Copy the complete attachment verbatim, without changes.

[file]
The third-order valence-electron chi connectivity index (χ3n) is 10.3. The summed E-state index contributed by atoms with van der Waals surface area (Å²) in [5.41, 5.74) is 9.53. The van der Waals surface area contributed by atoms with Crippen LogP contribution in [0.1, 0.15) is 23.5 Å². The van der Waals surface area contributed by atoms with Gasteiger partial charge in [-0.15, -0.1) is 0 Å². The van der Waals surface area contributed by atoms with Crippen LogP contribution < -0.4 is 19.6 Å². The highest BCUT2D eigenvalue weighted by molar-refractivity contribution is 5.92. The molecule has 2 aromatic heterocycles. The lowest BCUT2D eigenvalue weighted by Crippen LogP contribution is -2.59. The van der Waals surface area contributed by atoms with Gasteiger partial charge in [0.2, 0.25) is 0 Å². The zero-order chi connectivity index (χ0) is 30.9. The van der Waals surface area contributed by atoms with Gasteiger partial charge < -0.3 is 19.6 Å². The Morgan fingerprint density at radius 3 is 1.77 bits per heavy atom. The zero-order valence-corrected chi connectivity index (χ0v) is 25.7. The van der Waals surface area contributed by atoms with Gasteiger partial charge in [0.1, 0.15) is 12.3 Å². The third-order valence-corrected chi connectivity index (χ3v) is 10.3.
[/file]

The third-order valence-electron chi connectivity index (χ3n) is 10.3. The summed E-state index contributed by atoms with van der Waals surface area (Å²) in [5.41, 5.74) is 9.53. The van der Waals surface area contributed by atoms with Crippen LogP contribution in [0.1, 0.15) is 23.5 Å². The van der Waals surface area contributed by atoms with Gasteiger partial charge in [-0.15, -0.1) is 0 Å². The van der Waals surface area contributed by atoms with Crippen LogP contribution < -0.4 is 19.6 Å². The highest BCUT2D eigenvalue weighted by molar-refractivity contribution is 5.92. The molecule has 2 aromatic heterocycles. The lowest BCUT2D eigenvalue weighted by Crippen LogP contribution is -2.59. The van der Waals surface area contributed by atoms with Gasteiger partial charge in [0.2, 0.25) is 0 Å². The zero-order chi connectivity index (χ0) is 30.9. The van der Waals surface area contributed by atoms with Gasteiger partial charge < -0.3 is 19.6 Å². The Morgan fingerprint density at radius 3 is 1.77 bits per heavy atom. The zero-order valence-corrected chi connectivity index (χ0v) is 25.7. The van der Waals surface area contributed by atoms with Gasteiger partial charge in [0.1, 0.15) is 12.3 Å². The third-order valence-corrected chi connectivity index (χ3v) is 10.3.